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Old 21-06-2006, 03:22   #1
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Join Date: Jun 2006
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Looking for a Hand from Greece to France

Im hoping to buy a 52' wooden cruiser this summer and little by little, bring her back to Ireland. Hiring a skipper will bring the costs up to a unmanageable amount but ive never sailed the med and my brother who ll be with me has only really flirted with (irish) blue water. in other words, we know nothing. Does anyone out there know of flottillas heading west from the islands around Athens,or better again a flottila who can lend us a reasonably experienced hand until we find our sea feet. Im thinking of mid july and as to the boat, purchase will depend on her being absolutely sound although we ll have to source navagation and safety eguipment while on the island where she is lying... so any advice on that as well? Its near Athens, as i mentioned.The Boat is 38 years old wooden but hauled and checked every year. I ll be bringing my 8 year old son too, so a lot hinges on any responses i might get. thanks for reading through,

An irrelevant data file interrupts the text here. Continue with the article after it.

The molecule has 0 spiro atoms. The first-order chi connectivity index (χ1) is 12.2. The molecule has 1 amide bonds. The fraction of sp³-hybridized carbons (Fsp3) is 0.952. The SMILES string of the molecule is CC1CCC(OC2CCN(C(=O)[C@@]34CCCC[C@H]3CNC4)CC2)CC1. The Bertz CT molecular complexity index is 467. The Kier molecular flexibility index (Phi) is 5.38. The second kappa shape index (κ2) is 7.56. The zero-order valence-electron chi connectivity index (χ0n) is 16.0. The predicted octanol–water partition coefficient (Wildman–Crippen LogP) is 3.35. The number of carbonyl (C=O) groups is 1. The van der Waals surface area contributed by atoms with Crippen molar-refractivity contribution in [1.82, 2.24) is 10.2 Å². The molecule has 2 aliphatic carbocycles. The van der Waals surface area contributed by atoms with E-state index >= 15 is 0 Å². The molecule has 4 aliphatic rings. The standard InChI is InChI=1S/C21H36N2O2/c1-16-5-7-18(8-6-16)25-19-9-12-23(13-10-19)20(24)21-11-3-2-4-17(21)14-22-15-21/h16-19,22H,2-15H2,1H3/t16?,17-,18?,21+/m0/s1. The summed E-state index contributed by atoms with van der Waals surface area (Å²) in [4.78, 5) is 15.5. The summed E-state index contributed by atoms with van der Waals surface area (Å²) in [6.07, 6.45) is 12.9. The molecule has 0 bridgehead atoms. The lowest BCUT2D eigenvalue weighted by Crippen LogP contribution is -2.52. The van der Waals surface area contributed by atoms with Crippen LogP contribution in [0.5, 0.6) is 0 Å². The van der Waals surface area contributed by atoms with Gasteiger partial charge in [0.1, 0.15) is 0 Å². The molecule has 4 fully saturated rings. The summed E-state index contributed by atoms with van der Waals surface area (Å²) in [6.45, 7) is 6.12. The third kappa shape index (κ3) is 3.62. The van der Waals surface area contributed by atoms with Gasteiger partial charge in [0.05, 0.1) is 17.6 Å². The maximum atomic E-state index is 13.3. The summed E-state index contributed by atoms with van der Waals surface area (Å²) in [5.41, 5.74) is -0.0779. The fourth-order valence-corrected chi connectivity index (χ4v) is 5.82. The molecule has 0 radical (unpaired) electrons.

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Old 21-06-2006, 15:15   #2
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Location: Tasmania
Boat: VandeStadt IOR 40' - Insatiable
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Hello Dawn,

Welcome aboard.